"If you don't get a phone call or don't get a letter, you're not one of the affected ones," he said.

Mr Gay compared the number of properties to be demolished with the more than 800 removed for the Sydney Harbour Bridge in the 1930s.

"While it is only a small number relative to the size of the project, for the people involved it's not a small issue," the Roads Minister said.

Mr Gay and Mr Goldsmith could not say where the necessary ventilation outlets for the tunnel would be built, but said this would be included in an environmental impact statement for the tunnel to be released late next year.

"On ventilation, we will need up to three ventilation outlets, generally located near the portals, so the entry and exit points of the motorways," Mr Goldsmith said.

Feedback on the design of the tunnel is open until February 2014, but construction is not due to start until mid-2016. Construction on the widening of the existing M4 is to start in early 2015.

Mr Gay also announced the government had started to seek expressions of interest from the construction industry for the widening project.

Greens transport spokeswoman Mehreen Faruqi immediately criticised the announcement as more evidence the government was pursuing outdated road-building policies.

“The billions going into Westconnex to build tunnels and acquire homes is billions not going into improving public transport to reduce congestion, make commutes faster and reduce pollution," Dr Faruqi said.

Read more: http://www.smh.com.au/nsw/westconnex-100-properties-to-be-bought-to-make-room-20131128-2ybyc.html#ixzz2lueVAnsB

One should not be too smug should one not get a phone call... The development will affect you even if you're not in the direct pathway of this monster...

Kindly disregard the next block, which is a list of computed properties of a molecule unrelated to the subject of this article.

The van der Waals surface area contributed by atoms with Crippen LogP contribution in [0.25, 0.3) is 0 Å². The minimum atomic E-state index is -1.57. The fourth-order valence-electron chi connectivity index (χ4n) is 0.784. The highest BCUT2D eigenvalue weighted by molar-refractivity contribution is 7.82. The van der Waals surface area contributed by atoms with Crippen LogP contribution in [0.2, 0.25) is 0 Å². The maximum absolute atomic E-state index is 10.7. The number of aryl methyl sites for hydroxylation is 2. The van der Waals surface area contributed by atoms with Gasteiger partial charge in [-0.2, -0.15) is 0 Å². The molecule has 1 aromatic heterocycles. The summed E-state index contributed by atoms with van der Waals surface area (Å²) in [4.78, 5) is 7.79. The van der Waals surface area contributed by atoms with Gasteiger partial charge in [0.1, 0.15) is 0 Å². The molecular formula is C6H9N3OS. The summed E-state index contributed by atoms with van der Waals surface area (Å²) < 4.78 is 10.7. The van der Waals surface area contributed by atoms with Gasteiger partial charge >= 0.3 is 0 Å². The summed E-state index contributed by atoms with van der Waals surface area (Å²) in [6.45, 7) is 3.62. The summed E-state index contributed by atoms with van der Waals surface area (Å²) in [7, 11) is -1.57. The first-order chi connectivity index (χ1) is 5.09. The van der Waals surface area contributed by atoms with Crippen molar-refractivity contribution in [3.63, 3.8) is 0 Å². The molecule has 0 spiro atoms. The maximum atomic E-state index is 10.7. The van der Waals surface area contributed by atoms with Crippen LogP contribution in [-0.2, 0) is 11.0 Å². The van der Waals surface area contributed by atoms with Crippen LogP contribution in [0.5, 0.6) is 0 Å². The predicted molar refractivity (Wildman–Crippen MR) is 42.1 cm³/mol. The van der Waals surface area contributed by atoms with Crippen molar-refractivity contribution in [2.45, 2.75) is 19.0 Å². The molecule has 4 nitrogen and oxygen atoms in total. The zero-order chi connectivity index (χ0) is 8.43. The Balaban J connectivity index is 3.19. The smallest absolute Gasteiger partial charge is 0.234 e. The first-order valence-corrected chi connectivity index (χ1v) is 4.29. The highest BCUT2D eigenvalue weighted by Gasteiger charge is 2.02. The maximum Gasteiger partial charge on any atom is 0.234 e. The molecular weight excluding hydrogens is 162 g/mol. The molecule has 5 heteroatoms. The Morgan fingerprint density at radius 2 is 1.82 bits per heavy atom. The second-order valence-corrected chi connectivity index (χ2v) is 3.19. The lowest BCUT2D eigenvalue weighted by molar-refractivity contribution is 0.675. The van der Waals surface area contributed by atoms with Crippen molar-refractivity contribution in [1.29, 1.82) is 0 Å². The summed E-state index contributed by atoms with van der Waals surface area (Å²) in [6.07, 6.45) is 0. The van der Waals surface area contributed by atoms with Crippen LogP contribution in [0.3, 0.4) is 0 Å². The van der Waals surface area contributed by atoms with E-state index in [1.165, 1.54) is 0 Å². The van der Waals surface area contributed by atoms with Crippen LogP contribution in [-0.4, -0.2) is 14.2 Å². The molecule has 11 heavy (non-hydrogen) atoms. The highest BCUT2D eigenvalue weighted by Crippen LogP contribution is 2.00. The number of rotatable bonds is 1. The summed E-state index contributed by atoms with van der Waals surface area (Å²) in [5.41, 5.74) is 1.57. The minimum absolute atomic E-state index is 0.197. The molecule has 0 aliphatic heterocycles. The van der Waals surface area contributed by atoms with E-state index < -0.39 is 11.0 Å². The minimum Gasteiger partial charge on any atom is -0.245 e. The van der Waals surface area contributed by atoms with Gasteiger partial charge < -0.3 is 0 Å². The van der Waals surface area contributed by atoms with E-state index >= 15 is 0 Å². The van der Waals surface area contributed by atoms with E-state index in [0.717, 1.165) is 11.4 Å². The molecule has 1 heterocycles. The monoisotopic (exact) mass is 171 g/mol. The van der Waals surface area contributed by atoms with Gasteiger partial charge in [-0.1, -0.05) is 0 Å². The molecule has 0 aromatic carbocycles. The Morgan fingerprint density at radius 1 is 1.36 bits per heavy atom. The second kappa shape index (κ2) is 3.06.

meanwhile in paris, melbourne and the CONnex...


Hundreds of police will monitor traffic in Paris on Monday after pollution levels prompted the French government to impose major restrictions.

Only motorists whose cars have odd-numbered registration plates will be allowed to drive.

On Tuesday, if the restrictions remain in place, it will be the turn of those with even-numbered plates.

Ministers acted after air pollution exceeded safe levels for five days running in Paris and surrounding areas.

The smoggy conditions have been caused by a combination of cold nights and warm days, which have prevented pollution from dispersing.



Meanwhile in Melbourne , there WAS NOT ENOUGH NOISE!!!:


Australian Grand Prix organisers claim their contract may have been breached because the Formula One cars were not loud enough.

The quieter cars, under this season’s new F1 rules, detracted from the “sexiness” of the race and meant Melbourne did not get what it paid for, Australian Grand Prix Corporation chief executive, Andrew Westacott, says.

Grand Prix chairman, Ron Walker, has already been in discussions with Formula One chief Bernie Ecclestone and made it clear organisers are unhappy.

“One aspect of it was just a little bit duller than it’s ever been before and that’s part of the mix and the chemistry that they’re going to have to get right,” Westacott told Fairfax Radio on Monday. “Ron spoke to [Ecclestone] after the race and said the fans don’t like it in the venue.